Visitors do not like to scroll from left to right to see the entirety of a webpage so build it to fit the standard monitor size of 640 by 480 pixels. Larger screens are growing in popularity but unless you are certain that your target audience is likely to be using them, stick with a smaller page size. Also check how your pages display in different web browsers – displaying properly in the popular Mozilla Firefox and Microsoft Internet Explorer browsers is a minimum requirement. Long pages that require scrolling down … and down … and down are also poor practice. It’s better to create a number of pages than have this toilet roll effect.
If you use graphics for navigation (such as buttons) or rely on images to display products, provide an alternative text (ALT text) description in the HTML code. ALT text provides a text equivalent of the image. There are a number of reasons for including a text description:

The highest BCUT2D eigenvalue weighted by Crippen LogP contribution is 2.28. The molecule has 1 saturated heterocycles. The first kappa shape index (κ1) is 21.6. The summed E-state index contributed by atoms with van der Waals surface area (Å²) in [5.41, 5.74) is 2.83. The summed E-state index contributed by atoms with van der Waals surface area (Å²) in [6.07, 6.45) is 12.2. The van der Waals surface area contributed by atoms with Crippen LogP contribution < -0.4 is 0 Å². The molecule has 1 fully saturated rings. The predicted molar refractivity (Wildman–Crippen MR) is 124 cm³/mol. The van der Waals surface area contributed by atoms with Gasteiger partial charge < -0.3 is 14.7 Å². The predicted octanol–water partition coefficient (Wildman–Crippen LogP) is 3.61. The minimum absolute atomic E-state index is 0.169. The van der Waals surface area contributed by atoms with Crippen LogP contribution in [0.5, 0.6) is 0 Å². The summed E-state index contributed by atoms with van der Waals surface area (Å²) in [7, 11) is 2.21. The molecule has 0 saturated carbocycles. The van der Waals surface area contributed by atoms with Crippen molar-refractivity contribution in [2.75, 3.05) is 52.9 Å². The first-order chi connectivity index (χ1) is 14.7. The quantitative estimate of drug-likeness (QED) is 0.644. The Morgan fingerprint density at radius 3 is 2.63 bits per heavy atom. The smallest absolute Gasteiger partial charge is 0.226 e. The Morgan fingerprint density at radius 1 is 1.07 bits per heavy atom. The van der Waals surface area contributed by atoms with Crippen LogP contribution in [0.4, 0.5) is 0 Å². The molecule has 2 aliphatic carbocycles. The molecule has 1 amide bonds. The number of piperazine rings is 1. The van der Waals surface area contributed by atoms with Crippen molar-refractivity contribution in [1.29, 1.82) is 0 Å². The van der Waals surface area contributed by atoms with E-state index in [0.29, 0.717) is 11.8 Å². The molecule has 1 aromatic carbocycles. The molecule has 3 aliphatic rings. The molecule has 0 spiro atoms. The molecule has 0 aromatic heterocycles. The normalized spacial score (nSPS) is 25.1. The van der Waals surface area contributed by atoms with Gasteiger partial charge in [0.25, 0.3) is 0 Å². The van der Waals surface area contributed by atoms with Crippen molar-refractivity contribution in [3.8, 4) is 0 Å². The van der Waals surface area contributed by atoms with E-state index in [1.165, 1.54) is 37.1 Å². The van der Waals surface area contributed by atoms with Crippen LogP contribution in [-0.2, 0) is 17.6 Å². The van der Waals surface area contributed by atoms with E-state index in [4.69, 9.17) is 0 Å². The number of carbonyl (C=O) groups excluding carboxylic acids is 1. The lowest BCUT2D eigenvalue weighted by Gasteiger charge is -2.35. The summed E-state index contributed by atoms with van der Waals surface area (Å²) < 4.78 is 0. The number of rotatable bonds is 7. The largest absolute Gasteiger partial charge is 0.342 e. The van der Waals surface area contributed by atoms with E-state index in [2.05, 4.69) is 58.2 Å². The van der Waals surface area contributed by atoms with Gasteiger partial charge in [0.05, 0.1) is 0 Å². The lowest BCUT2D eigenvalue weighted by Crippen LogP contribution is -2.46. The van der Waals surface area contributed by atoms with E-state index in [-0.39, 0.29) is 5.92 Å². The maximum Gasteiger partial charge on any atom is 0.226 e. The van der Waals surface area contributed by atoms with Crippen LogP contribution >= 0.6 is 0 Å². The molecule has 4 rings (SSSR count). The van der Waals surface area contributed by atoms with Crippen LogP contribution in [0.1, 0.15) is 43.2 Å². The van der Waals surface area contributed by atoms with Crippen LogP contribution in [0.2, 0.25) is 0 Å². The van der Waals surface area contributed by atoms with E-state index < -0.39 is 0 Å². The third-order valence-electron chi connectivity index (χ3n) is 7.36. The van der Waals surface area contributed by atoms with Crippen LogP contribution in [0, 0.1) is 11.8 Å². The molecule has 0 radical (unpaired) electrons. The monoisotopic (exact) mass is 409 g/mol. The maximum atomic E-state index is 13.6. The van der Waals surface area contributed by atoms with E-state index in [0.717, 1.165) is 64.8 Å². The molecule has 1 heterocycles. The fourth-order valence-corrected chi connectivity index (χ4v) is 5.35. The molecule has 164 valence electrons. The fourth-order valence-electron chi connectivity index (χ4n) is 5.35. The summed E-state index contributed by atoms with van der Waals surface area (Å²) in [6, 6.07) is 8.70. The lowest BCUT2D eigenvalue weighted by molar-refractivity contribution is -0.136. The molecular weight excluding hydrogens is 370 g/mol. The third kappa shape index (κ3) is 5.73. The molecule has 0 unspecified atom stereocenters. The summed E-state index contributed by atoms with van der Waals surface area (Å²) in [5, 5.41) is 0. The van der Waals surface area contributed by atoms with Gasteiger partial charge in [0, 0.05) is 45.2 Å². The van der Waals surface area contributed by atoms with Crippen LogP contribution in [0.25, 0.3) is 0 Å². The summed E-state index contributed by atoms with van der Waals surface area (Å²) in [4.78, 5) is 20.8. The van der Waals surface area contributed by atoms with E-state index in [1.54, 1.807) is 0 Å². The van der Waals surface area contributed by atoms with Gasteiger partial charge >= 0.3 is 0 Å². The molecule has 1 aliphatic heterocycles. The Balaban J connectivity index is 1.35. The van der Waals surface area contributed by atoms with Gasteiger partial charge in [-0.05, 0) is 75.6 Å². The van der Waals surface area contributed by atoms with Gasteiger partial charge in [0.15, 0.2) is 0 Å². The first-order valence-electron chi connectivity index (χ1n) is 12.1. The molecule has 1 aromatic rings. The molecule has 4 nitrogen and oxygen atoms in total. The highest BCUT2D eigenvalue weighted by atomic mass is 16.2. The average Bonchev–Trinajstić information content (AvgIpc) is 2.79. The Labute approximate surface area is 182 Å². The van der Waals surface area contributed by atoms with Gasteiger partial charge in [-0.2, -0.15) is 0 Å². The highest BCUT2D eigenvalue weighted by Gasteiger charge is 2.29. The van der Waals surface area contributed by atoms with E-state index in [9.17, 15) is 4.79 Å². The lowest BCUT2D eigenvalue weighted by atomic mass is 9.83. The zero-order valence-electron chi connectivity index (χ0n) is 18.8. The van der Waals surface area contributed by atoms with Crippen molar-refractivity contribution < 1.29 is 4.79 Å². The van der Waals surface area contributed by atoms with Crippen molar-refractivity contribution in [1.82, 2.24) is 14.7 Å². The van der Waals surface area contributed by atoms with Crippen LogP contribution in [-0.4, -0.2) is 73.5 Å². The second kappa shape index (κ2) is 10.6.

But be warned – there’s a real art to constructing and using ALT text. The text need not be a literal description of what the image represents. There’s not much point in using the ALT text ‘microwave oven’ if the image is meant to display the product’s most attractive selling features. The ALT text will be better used describing those features.
Visitors resent waiting for slow downloading pages. Decrease loading time by paying attention to the size of the webpage. Website developers suggest a maximum of 30K for a webpage overall. Thus, if you have three 6K images on the page, you should not add more than 12K of HTML and text. It’s preferable to increase the number of pages rather than overload a single page.
Davies McLennon are Stockport Accountants